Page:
So where does this whole horror film all add up towards. Can you guess? Correct – the guy tries to replace the waitress with Elissa. Whilst the guy fled the scene on foot, Elissa takes his car and drives to his house. He’s not there (what a surprise). And it gives her time to do some snooping around his haunt. She stumbles upon the floor entrance to the secret dungeon, after initially hearing a sound which turned out to be a tumble dryer spinning loudly. Then she sees it – the “sister” that is – strapped to the bed, and drugged with sedatives. And the guy find her there, and orders her away, explaining that it’s for her own good. And whilst he tends to her, Elissa is upstairs in the kitchen, and happens to look at her hand, finding a contact lenses stuck to it. Remembering what she saw in the bin earlier in the kitchen, she empties the contents of it into the sink, and finds what she’s looking for: the outer packaging of a box of contact lenses. The lenses are designed to make someone’s eyes go blue in colour. Before she left the dungeon, she looked at the peculiarity of the girl’s eyes; how one was blue, and one wasn’t. Before, she might have pasted it over as one of David Bowie’s unknown love-childs floating around the many states of the US of A, but now all the pieces fit perfectly into place (and if it didn’t, the wallet with the girl’s photo ID surely did the trick). But she’s caught red handed with the evidence by the guy, who knocks her out using the front door as she makes some whimsical excuse to leave. She’s taken away, and her mobile phone is left unnoticed by the front door.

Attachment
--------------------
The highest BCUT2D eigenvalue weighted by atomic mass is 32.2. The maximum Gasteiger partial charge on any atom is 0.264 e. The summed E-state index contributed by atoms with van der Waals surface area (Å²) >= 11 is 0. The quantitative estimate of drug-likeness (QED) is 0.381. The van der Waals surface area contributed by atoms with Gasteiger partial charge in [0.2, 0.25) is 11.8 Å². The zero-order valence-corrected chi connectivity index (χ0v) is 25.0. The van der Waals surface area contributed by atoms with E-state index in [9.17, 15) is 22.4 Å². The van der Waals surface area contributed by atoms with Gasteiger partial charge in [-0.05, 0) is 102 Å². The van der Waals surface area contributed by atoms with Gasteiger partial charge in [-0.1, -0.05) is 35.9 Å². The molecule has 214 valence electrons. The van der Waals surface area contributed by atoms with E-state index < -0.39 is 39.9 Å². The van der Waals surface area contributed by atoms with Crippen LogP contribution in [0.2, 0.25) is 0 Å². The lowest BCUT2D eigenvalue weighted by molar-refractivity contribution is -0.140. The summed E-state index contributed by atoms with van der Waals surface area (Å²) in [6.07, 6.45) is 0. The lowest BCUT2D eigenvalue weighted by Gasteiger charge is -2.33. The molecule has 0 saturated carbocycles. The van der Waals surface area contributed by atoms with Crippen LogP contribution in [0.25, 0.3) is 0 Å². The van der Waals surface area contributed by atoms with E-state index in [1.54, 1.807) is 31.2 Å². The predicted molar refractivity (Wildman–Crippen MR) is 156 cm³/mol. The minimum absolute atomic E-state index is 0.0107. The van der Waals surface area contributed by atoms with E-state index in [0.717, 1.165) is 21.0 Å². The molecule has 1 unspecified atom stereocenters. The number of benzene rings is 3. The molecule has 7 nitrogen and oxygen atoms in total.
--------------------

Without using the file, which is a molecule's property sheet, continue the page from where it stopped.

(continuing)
(“Aha! That dungeon gal’s eyes didn’t match colour, did they? I think I sussed it – this cannot be a red herring,” Thinks Elissa, in her fictitious mind, which is not voiced over in the movie for some strange reason)